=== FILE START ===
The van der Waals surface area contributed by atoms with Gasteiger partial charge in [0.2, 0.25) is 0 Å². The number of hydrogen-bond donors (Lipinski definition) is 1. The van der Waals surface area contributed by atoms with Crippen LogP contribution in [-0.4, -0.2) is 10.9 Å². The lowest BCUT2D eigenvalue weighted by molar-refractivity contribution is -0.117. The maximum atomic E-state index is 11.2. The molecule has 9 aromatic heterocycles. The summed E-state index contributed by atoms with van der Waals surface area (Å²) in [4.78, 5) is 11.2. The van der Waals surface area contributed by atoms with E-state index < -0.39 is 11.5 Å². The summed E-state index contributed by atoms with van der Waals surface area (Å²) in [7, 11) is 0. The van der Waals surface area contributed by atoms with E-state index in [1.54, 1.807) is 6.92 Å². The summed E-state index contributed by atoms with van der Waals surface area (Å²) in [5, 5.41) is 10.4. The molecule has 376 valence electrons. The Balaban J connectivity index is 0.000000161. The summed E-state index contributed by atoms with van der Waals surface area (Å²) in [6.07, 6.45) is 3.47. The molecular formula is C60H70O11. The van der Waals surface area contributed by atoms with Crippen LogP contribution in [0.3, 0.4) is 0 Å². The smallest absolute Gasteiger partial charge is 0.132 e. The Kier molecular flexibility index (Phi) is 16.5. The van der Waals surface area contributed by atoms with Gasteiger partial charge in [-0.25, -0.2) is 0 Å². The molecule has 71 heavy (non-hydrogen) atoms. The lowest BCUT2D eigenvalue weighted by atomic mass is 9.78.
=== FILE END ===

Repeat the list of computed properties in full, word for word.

The van der Waals surface area contributed by atoms with Gasteiger partial charge in [0.2, 0.25) is 0 Å². The number of hydrogen-bond donors (Lipinski definition) is 1. The van der Waals surface area contributed by atoms with Crippen LogP contribution in [-0.4, -0.2) is 10.9 Å². The lowest BCUT2D eigenvalue weighted by molar-refractivity contribution is -0.117. The maximum atomic E-state index is 11.2. The molecule has 9 aromatic heterocycles. The summed E-state index contributed by atoms with van der Waals surface area (Å²) in [4.78, 5) is 11.2. The van der Waals surface area contributed by atoms with E-state index < -0.39 is 11.5 Å². The summed E-state index contributed by atoms with van der Waals surface area (Å²) in [7, 11) is 0. The van der Waals surface area contributed by atoms with E-state index in [1.54, 1.807) is 6.92 Å². The summed E-state index contributed by atoms with van der Waals surface area (Å²) in [5, 5.41) is 10.4. The molecule has 376 valence electrons. The Balaban J connectivity index is 0.000000161. The summed E-state index contributed by atoms with van der Waals surface area (Å²) in [6.07, 6.45) is 3.47. The molecular formula is C60H70O11. The van der Waals surface area contributed by atoms with Crippen LogP contribution in [0.3, 0.4) is 0 Å². The smallest absolute Gasteiger partial charge is 0.132 e. The Kier molecular flexibility index (Phi) is 16.5. The van der Waals surface area contributed by atoms with Gasteiger partial charge in [-0.25, -0.2) is 0 Å². The molecule has 71 heavy (non-hydrogen) atoms. The lowest BCUT2D eigenvalue weighted by atomic mass is 9.78.